3. 1) normal serving size estimate is two 1/4 lb. servings per person, a half pound raw weight. That's 20-25 lb. of raw pork for 40-50 people, but it's good to err a little on the high side, so 22-27 lb., about three butts. Try to get similar weight butts, so you have similar cooking times. 2) I have a Big Joe (24" grill) and three butts work well in a triangle, turning them to alternate the inner side. The issue is heat uniformity, lots of hot air coming up the sides, but also lots of heat radiating from the deflector. Put a fourth in the middle and it will cook differently if you don't rotate them periodically. Be wary of the extension grill; it doesn't get heat from the deflector, so things cook more slowly. Again, rotate locations and things will come out even. Have fun, Frank
  4. I resemble that remark, so I'll comment a little. 205 F is the goal for my brisket process. It's one part of an overall process that insures the meat spends many hours with an internal temperature above 195 and an external temperature below 210, typically about 1/3 of the total cooking time. I love the Kamado, because with a 230 F fire, I just shut the vents when the meat hits 195 and let the grill cool as the meat peaks. They cross at 205, and it's impressive how low the grill temp can get before the meat starts to drop. I also use foil to collect fluids, and protect the meat. At 165-170, I wrap but leave the sides open, then seal it up at 205 for the rest period. About 8' of wide, heavy-duty foil, double layer, wrapped around the long dimension and sealed so the sides are open, but the meat is tented while the fire's burning. The fire's out during the rest. In my experience, it's heat soak that makes for tender brisket, and foil that makes for juicy brisket. YMMV. Absolutely true. When smoking, it's not about carryover, but rather heat soak (time at temperature). Have fun, Frank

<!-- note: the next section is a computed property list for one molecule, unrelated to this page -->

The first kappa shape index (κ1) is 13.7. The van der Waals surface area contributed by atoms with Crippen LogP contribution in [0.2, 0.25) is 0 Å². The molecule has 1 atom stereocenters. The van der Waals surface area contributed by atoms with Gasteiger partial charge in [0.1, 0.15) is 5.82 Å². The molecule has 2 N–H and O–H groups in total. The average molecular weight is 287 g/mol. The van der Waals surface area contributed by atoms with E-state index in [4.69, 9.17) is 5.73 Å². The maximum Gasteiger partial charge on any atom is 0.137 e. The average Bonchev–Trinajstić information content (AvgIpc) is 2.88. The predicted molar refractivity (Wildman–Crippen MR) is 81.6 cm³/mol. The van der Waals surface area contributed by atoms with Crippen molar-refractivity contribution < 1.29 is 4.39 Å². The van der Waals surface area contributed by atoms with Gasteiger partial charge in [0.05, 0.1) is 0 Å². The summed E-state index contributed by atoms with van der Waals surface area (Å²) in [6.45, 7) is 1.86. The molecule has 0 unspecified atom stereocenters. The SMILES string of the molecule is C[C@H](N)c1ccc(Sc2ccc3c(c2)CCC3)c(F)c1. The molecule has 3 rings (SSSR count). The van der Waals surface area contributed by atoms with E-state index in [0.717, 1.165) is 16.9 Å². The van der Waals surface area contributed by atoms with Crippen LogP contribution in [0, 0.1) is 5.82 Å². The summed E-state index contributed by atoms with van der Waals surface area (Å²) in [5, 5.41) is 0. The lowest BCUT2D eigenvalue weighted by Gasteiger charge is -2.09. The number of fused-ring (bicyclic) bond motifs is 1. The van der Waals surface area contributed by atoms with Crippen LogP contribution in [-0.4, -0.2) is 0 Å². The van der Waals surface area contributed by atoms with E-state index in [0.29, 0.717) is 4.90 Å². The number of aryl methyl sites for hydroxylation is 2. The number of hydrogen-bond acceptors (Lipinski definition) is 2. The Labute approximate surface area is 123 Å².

5. I make three, a Big Joe with very little left after 14 months. No issues, just no gasket left, either. Cooking next week, and I have the gasket... Frank
  6. There's a lot of truth to this. I got a CI grill/griddle for just this purpose. This one fits your Akorn. https://shop.lodgemfg.com/griddles-and-grill-pans/double-play-reversible-grill-griddle.asp The direct-heat alternative is the Weber grate @SmoovD mentioned. Have fun, Frank
  7. @Kamado Tom if you're a BJ's Wholesale member, try Frontier. It's mesquite from Mexico. Burns hotter, so I like it for pizza and wok cooks. It's great for low-n-slow as long as you planned on using mesquite, because everything will have a mesquite flavor, even pizza according to my wife, who is never wrong. Just be sure to let the fire mature... Have fun, Frank
  8. Not a concern. I think of it as normal critter-to-critter variation. In the end, I find trimming a matter of taste; how much fat do you want on your served meat? - perfectly lean, don't trim until after cooking. The fat nearly falls off. - thin fat layer, trim with skill - extremely fatty, don't trim I have not found a way to get a thin fat layer on a whole brisket because it's a 2-layer affair. I've always opted for perfectly lean, pulling point meat fibers out of their fatty coating and slicing fat off the flat with the blade of my hand. It's been well received when serving large groups. If you do trim, I suggest you score first, to find fat depth. I use a checkerboard pattern squared to the meat so the grain is on the diagonal. Draw a very sharp knife gently over the surface until you reach meat. I find 1/8" deep cuts into meat will disappear after cooking, but allow rub access under the fat cap. It also makes trimming fat a cinch. After many years, I can finally make juicy flats with a thin fat layer, at least thin enough for my inner Jack Sprat. Whole briskets are far more forgiving. Think of this piece of meat as your first "experiment," hopefully the first of many! And don't forget the drip pan!!! You can't catch all of it, but it makes the mess manageable. Have fun, Frank